Another positive is that there’s now an ultra-wide-angle camera module alongside the main unit. It’s been widely agreed upon that Google’s telephoto unit with the Pixel 4 was a faux-pas in a year where essentially everybody else has had or had introduced UWA cameras. Seemingly this year with the Pixel 5 Google has realised that people use phones in tighter spaces more often than shooting long distances, and opted for the UWA instead. This is a 16MP 1.0µm unit with an f/2.2 aperture and a 107° field-of-view. It’s likely amongst the narrowest UWA units out there, but I still prefer this to a telephoto – although other competitors out there don’t force you to make this choice and give you a full trifecta of camera modules to choose from.

Focusing on the mid-range? Or giving up on the high-end?

The Pixel 4a (5G) and Pixel 5 are devices that I’m having a hard time rationalising. Last year, I noted that Google had failed with the Pixel 4 – not that it was a bad device, it was just overpriced for what it delivered.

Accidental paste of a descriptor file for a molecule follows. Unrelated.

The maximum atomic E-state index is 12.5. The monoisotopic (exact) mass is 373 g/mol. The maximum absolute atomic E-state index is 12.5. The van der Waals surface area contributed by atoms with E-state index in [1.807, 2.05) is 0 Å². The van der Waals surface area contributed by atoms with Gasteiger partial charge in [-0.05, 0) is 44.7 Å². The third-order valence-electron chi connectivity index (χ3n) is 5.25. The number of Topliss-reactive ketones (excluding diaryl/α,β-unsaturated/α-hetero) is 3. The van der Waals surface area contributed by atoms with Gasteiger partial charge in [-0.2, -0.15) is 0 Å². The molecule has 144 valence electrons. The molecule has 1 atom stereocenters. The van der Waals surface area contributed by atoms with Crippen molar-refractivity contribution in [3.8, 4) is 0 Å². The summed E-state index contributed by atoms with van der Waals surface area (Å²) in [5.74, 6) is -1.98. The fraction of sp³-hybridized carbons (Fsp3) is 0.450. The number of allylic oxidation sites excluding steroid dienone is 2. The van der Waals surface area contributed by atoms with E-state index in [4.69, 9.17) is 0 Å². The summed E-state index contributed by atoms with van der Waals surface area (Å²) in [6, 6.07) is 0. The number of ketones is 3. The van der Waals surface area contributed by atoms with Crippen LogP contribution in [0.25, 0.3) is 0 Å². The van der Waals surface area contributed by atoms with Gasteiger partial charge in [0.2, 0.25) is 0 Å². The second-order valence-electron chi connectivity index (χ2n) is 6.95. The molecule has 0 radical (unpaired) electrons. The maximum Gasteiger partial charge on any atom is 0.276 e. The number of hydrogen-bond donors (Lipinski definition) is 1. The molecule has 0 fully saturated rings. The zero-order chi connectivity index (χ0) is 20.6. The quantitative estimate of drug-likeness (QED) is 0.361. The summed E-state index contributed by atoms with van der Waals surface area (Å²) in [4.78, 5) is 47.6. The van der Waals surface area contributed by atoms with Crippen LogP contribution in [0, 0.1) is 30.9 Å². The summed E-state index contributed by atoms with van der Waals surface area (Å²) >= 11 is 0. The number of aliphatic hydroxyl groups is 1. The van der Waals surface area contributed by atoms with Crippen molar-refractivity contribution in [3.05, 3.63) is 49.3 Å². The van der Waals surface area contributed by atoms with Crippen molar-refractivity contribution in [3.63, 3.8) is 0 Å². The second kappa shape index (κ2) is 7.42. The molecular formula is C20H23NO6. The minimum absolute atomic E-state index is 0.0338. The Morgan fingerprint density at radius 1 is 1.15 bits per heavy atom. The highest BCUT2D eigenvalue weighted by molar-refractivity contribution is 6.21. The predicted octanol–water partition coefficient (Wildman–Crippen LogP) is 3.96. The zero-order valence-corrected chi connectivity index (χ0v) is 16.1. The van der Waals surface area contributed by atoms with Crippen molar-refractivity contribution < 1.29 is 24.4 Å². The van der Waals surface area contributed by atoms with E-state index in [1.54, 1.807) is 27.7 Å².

This year, Google at least made the change to their pricing structure to allow for more affordable devices, with the Pixel 5 coming in at $699, and the 4a (5G) coming in at $499 ($599 with mmWave). The problem I have is not with the prices, it’s with what Google actually delivers at those prices.

Right now, if you’re in the US you’d have to be utterly insane in considering the Pixel 5 at $699 given you have the option of a Galaxy S20 FE 5G for $599, with an SoC that obliterates the Pixel 5’s, a better higher-refresh rate screen, bigger batteries, Wi-Fi 6, and a more complete camera module setup – although I’m sure there’s arguments to be had in regards to the software processing front of things. Software support is also no longer a valid argument given that Samsung has started 3 year OS upgrade commitments going forward.

Google’s UK pricing is also frankly a bit absurd, especially on the Pixel 4a (5G) which costs $499/£499/€499 – yes there’s taxes included in the European prices, but the pound sterling hasn’t yet fallen in value like that. In these markets where we have fiercer competition available from the Asian vendors it also begs the question whether you buy a single Pixel 4a (5G) or you get two Xiaomi Mi 10 Lite’s for almost the same price – both Snapdragon 765G phones by the way. OnePlus here also undercuts both the 4a (5G) by 100€/£121 with the Nord, whilst the Pixel 5 is attacked by a slew of other flagship devices that have since fallen in price.